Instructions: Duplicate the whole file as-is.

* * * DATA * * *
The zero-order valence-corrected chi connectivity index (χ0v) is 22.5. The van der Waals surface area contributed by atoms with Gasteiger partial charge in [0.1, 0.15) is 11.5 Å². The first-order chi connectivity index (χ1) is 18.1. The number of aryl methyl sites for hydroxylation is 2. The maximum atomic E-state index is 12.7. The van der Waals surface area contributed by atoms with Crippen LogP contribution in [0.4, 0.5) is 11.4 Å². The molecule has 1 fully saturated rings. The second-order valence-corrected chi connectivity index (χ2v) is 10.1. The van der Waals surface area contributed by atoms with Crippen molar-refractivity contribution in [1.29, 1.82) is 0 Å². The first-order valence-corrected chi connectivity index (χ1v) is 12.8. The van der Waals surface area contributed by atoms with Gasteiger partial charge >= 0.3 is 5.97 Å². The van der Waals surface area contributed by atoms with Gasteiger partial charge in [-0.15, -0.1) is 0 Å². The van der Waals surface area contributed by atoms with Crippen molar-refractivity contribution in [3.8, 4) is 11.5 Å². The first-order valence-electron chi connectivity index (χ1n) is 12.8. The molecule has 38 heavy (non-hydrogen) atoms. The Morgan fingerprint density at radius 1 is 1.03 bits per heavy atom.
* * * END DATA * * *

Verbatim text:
The zero-order valence-corrected chi connectivity index (χ0v) is 22.5. The van der Waals surface area contributed by atoms with Gasteiger partial charge in [0.1, 0.15) is 11.5 Å². The first-order chi connectivity index (χ1) is 18.1. The number of aryl methyl sites for hydroxylation is 2. The maximum atomic E-state index is 12.7. The van der Waals surface area contributed by atoms with Crippen LogP contribution in [0.4, 0.5) is 11.4 Å². The molecule has 1 fully saturated rings. The second-order valence-corrected chi connectivity index (χ2v) is 10.1. The van der Waals surface area contributed by atoms with Crippen molar-refractivity contribution in [1.29, 1.82) is 0 Å². The first-order valence-corrected chi connectivity index (χ1v) is 12.8. The van der Waals surface area contributed by atoms with Gasteiger partial charge >= 0.3 is 5.97 Å². The van der Waals surface area contributed by atoms with Gasteiger partial charge in [-0.15, -0.1) is 0 Å². The van der Waals surface area contributed by atoms with Crippen molar-refractivity contribution in [3.8, 4) is 11.5 Å². The first-order valence-electron chi connectivity index (χ1n) is 12.8. The molecule has 38 heavy (non-hydrogen) atoms. The Morgan fingerprint density at radius 1 is 1.03 bits per heavy atom.